Have a good week!
    Kristin @ Always With a Book

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    1. Oh, do reread some! You know, reading them again, decades after college, I find them much shorter and easier than I remember. Don't be intimidated--try something with a familiar story first, like Romeo and Juliet.

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  4. Wow, I'm impressed by your reading Kafka in Deutsch! And I need to read Maus also. Enjoy everything you read this week :-)

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    1. Don't be too impressed--really! Like I said, it's a laborious effort, with a dictionary at hand, and I can only manage about two pages a day. I so want to be able to read fluently, though!

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  5. Kafka auf Deutsch? I'm impressed! Kafka is difficult enough in English. I read AMERIKA in German back when I was in college and I struggled.

    MAUS is an excellent novel, regardless of the fact that it is a graphic novel. My son has been dying to read it for the past few years, and I feel he is finally old enough to appreciate it. Enjoy!

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    1. Re Kafka auf Deutsch--see above comment. :)

      Re Maus--yes, it is really something special. I've finished Part I and have Part II on request at the library. It would make good reading for young people learning about the Holocaust, too.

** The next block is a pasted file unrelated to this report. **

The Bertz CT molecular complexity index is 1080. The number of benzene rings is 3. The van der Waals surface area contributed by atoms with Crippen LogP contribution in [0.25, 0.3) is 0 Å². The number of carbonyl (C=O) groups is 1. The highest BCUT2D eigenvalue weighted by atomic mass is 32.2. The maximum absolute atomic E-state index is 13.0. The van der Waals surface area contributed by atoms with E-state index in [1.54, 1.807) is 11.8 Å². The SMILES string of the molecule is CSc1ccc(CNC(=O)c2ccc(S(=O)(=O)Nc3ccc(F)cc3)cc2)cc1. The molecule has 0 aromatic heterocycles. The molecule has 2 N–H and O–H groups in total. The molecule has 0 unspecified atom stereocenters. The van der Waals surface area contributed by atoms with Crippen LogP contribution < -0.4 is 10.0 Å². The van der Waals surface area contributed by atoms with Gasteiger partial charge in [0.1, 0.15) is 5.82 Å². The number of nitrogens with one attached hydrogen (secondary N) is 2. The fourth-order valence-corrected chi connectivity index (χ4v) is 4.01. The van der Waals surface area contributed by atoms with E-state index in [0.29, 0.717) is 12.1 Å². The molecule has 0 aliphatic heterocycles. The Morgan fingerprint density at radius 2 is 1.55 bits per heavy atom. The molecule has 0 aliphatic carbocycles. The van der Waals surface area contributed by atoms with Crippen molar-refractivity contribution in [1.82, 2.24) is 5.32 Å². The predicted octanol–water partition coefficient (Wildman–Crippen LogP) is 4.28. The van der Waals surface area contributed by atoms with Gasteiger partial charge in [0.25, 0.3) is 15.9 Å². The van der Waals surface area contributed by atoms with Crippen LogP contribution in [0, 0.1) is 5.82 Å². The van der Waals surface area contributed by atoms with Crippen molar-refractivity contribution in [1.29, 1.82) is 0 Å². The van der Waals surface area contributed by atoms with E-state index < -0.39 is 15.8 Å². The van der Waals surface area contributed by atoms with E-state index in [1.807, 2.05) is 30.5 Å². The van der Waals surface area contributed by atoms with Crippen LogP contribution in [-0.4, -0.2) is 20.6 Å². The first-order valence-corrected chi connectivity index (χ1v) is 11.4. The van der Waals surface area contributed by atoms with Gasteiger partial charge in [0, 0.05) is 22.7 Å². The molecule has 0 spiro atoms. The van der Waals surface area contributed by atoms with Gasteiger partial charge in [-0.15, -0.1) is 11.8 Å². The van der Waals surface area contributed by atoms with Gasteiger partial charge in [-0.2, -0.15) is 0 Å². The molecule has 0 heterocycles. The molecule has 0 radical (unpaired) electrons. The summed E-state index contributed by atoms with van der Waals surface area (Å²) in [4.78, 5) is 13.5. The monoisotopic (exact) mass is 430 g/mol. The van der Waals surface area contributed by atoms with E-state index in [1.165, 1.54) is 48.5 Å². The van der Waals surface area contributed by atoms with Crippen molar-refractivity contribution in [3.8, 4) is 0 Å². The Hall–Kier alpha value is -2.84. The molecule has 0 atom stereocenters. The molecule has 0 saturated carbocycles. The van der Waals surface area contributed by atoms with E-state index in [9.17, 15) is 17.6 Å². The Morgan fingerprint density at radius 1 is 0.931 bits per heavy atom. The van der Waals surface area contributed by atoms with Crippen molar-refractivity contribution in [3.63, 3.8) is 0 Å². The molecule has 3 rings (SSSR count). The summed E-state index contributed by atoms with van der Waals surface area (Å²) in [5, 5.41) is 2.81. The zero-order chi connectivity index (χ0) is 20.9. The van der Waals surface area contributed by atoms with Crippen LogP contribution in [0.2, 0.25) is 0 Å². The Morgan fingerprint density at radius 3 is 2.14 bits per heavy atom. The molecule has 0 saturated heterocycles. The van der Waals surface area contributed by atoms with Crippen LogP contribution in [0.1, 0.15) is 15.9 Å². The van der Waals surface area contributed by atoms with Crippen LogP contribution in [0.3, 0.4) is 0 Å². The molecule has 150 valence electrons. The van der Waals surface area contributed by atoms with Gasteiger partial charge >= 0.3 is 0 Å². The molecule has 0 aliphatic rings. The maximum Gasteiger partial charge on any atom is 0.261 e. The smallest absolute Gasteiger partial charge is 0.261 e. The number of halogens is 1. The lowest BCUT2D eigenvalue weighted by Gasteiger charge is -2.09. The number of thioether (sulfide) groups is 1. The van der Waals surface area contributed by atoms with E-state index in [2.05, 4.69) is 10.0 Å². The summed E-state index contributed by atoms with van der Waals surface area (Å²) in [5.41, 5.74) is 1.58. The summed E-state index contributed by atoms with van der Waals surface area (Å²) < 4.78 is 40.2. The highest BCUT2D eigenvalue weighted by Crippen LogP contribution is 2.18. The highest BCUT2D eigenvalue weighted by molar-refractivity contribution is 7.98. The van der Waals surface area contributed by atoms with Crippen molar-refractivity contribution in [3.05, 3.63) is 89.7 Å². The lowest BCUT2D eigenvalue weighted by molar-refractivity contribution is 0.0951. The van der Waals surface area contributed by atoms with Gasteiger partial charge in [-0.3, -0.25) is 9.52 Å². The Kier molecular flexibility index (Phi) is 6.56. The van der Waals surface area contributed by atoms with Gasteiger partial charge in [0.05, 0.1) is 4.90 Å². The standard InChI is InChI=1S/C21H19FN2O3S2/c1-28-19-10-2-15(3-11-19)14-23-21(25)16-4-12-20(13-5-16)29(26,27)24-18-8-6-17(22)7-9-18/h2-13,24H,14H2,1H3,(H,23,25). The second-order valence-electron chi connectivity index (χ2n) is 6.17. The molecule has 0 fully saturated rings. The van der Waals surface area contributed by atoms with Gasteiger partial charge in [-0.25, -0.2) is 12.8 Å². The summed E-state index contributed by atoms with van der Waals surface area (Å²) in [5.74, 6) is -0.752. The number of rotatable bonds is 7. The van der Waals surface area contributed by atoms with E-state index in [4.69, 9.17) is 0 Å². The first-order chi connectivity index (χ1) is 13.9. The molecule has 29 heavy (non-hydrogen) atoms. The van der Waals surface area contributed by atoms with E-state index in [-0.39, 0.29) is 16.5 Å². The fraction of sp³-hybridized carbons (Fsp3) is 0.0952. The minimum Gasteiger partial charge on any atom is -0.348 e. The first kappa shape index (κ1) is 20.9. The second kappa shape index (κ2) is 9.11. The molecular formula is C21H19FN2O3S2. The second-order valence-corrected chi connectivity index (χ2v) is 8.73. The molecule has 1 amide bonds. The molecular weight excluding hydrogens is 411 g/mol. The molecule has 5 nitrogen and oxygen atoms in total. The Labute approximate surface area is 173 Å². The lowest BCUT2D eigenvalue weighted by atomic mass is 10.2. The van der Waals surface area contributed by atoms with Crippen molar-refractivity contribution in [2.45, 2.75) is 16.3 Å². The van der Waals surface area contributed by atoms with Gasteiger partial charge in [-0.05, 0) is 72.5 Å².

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  6. Great selections. I've had A Suitable Boy on my shelf for a while. I'll dust it off for reading come next round.

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  7. Oh, I *loved* MAUS! I read it in, I think junior high, and it was just such a compelling story!

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    1. Yes, surprisingly so (well, surprisingly to me at least). I've obviously underestimated the possibilities of graphic novels.

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  8. I have wanted to read Maus for years but I never have. If you like it, you might also like Persepolis as well--a graphic novel about the Islamic revolution in Iran from the viewpoint of a child. (The movie is excellent). And I love to reread Shakespeare--I used to read a couple of plays every year but haven't for a long time now. (I need to do this because I forget them otherwise) Never read "Revenger's Tragedy" but I've read a lot of descriptions about it. Guess I should get with the program! :)

    elizabeth
    5 Minutes for Books

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    1. I'm not familiar with Persepolis, but I will check it out. I haven't heard of the movie, either. Thanks!

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    1. Well, as I said above, don't be too impressed! It's a long, slow effort. :)

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  10. Maus is a good one! I recently learned Spiegelman wrote a graphic novel about 9/11. That could be interesting...

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    1. Oh, I've got to check that out. Thanks!